In its 2001 Management Policies, the National Park Service instructs parks such as Point Reyes National Seashore to "re-establish natural functions and processes in human-disturbed components of natural systems." The Management Policies include non-native species as an example of a human-caused disturbance that can have severe impacts on natural biota and ecosystems.
Parks are specifically mandated to control exotic species "up to and including eradication" of a population if that species does not meet an identified park purpose and if such control is "prudent and feasible." Only through the removal of exotics and other changes resulting from human disturbance can the National Park Service return its park units to the most natural condition possible and meet its mandate to preserve them in this condition for future generations.
The presence of non-native axis and fallow deer is both the result of human activities and disruptive to many elements of the natural ecosystem at Point Reyes National Seashore. Some of the more serious effects these non-native deer have at the Seashore include possible competition with and displacement of native tule elk and black-tailed deer (particularly in high deer density or low forage conditions), the potential for transmitting disease to these native ungulates, and heavy use of and resulting impacts to riparian habitat and presumably to the native wildlife dependent on this habitat. Fallow deer are known to cause reduction or local extinctions of small mammals that rely on the same ground-level grasses and forbs. Both axis and fallow deer browse shrubs when grasses are not available, and alter riparian cover and vegetation through browsing and creating trails. Loss of riparian habitat can affect a number of species at Point Reyes National Seashore, including several special status species, such as California red-legged frog, Coho salmon and steelhead trout. Fallow and axis deer also affect Seashore ranchers by damaging fences, and through depredation of livestock pastures and supplemental livestock feed.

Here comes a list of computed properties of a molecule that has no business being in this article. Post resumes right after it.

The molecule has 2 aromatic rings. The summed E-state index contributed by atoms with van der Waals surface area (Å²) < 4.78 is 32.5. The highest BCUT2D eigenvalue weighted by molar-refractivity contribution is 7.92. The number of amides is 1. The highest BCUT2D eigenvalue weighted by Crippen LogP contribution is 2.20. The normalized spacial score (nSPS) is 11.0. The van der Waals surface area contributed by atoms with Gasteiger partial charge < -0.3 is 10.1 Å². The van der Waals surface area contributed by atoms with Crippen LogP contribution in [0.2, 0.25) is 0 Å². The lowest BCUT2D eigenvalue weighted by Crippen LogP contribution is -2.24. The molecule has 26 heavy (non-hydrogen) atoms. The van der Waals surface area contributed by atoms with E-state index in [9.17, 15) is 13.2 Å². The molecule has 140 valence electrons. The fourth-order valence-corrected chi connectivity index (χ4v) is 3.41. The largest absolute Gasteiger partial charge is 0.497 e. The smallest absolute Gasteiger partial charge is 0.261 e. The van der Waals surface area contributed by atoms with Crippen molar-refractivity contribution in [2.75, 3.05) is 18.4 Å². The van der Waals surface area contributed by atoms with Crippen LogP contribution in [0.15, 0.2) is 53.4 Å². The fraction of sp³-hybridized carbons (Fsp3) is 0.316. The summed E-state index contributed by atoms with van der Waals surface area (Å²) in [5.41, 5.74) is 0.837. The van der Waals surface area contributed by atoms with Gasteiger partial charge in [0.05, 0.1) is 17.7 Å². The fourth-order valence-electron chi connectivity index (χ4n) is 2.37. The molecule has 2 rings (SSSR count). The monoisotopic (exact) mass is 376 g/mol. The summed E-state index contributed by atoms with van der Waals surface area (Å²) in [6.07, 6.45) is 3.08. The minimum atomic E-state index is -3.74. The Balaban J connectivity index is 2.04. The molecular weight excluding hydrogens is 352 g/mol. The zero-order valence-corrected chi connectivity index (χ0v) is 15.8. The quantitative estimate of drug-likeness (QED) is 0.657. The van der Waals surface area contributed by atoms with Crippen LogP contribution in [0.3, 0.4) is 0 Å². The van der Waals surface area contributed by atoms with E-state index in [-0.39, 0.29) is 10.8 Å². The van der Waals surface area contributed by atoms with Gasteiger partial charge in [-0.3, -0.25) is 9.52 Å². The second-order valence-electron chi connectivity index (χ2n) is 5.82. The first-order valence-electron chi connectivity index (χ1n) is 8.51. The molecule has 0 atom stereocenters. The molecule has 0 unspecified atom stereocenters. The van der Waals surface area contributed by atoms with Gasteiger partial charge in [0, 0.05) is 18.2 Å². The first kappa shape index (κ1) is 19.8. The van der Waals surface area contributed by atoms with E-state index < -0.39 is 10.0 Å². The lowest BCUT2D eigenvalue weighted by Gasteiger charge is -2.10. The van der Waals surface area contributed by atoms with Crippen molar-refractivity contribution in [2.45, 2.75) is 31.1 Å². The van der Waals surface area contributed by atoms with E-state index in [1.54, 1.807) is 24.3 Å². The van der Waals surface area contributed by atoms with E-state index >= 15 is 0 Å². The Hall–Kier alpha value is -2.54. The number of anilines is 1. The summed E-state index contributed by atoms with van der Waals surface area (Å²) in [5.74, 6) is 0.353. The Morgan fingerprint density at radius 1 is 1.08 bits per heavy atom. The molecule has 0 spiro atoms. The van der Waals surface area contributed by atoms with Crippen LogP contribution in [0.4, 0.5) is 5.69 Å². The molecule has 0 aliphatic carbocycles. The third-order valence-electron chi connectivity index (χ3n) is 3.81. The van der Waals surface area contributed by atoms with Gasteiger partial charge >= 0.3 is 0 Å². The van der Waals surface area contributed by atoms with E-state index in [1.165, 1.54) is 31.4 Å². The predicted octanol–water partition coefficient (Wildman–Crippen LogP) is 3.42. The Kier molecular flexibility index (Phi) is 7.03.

Populations of both species of deer have increased in recent years and the range of fallow deer appears to be expanding eastward, towards and beyond Seashore boundaries. This population and range expansion, if allowed to continue, could mean these same types of impacts would occur on private and public lands outside of Point Reyes National Seashore. In late 2005, the population of axis deer and fallow deer was estimated to be about 250 and 860, respectively.
The purpose of the Non-Native Deer Management Plan is to define management prescriptions for non-native deer management. Both the park's General Management Plan and Resource Management Plan, identify goals for management of these exotic species. The park RMP (NPS 1999) indicates that: "Regardless of potential competition and disease issues, the presence of these nonnative deer compromises the ecological integrity of the Seashore and the attempts to reestablish the native cervid fauna comprising tule elk and black-tailed deer" and notes that three scientific panels comprised of federal, state, and university researchers and managers recommended the removal of non-native deer to promote native deer and elk.
The objectives of the plan are:
In May of 2008, Point Reyes National Seashore received a report prepared by the Humane Society of the U.S. (HSUS) entitled "Strategies to Manage Axis and Fallow Deer at Pt. Reyes National Seashore and Environs, Including a Proposal to Designate such Deer a Cultural and Historic Resource at PRNS." After careful review, an analysis of the HSUS report was prepared by Seashore biologists and cultural resource managers. They evaluated the report's technical soundness as well as the feasibility of the recommendations. Many of the reports proposals were discussed at length in the park's Non-Native Deer Management Plan/Environmental Impact Statement (EIS), released in 2006.
Two-page Summary of Point Reyes National Seashore's Natural and Cultural Resources Management Divisions' Analysis of the Humane Society of the U.S. Report, "Strategies to Manage Axis and Fallow Deer," June 26, 2008 (20 KB PDF)
Last updated: February 28, 2015